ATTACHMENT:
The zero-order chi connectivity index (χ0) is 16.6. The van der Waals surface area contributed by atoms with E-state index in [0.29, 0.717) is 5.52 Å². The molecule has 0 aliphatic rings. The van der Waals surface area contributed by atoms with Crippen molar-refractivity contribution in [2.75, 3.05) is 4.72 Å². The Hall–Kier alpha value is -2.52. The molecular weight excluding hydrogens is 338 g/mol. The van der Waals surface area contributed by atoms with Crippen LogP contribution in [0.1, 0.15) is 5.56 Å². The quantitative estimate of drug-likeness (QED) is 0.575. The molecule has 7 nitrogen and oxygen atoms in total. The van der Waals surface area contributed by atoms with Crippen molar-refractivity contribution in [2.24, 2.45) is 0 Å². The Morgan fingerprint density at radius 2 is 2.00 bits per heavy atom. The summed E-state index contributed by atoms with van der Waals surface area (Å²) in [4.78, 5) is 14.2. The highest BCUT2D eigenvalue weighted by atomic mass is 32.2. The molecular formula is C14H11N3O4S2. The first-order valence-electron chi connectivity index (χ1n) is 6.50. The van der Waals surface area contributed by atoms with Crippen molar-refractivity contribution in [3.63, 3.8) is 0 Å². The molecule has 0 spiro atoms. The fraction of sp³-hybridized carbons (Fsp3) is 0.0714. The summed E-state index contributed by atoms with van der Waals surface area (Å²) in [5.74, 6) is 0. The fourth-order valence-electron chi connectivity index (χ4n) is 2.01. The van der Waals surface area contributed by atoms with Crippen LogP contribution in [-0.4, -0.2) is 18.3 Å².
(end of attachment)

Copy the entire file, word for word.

The zero-order chi connectivity index (χ0) is 16.6. The van der Waals surface area contributed by atoms with E-state index in [0.29, 0.717) is 5.52 Å². The molecule has 0 aliphatic rings. The van der Waals surface area contributed by atoms with Crippen molar-refractivity contribution in [2.75, 3.05) is 4.72 Å². The Hall–Kier alpha value is -2.52. The molecular weight excluding hydrogens is 338 g/mol. The van der Waals surface area contributed by atoms with Crippen LogP contribution in [0.1, 0.15) is 5.56 Å². The quantitative estimate of drug-likeness (QED) is 0.575. The molecule has 7 nitrogen and oxygen atoms in total. The van der Waals surface area contributed by atoms with Crippen molar-refractivity contribution in [2.24, 2.45) is 0 Å². The Morgan fingerprint density at radius 2 is 2.00 bits per heavy atom. The summed E-state index contributed by atoms with van der Waals surface area (Å²) in [4.78, 5) is 14.2. The highest BCUT2D eigenvalue weighted by atomic mass is 32.2. The molecular formula is C14H11N3O4S2. The first-order valence-electron chi connectivity index (χ1n) is 6.50. The van der Waals surface area contributed by atoms with Crippen molar-refractivity contribution in [3.63, 3.8) is 0 Å². The molecule has 0 spiro atoms. The fraction of sp³-hybridized carbons (Fsp3) is 0.0714. The summed E-state index contributed by atoms with van der Waals surface area (Å²) in [5.74, 6) is 0. The fourth-order valence-electron chi connectivity index (χ4n) is 2.01. The van der Waals surface area contributed by atoms with Crippen LogP contribution in [-0.4, -0.2) is 18.3 Å².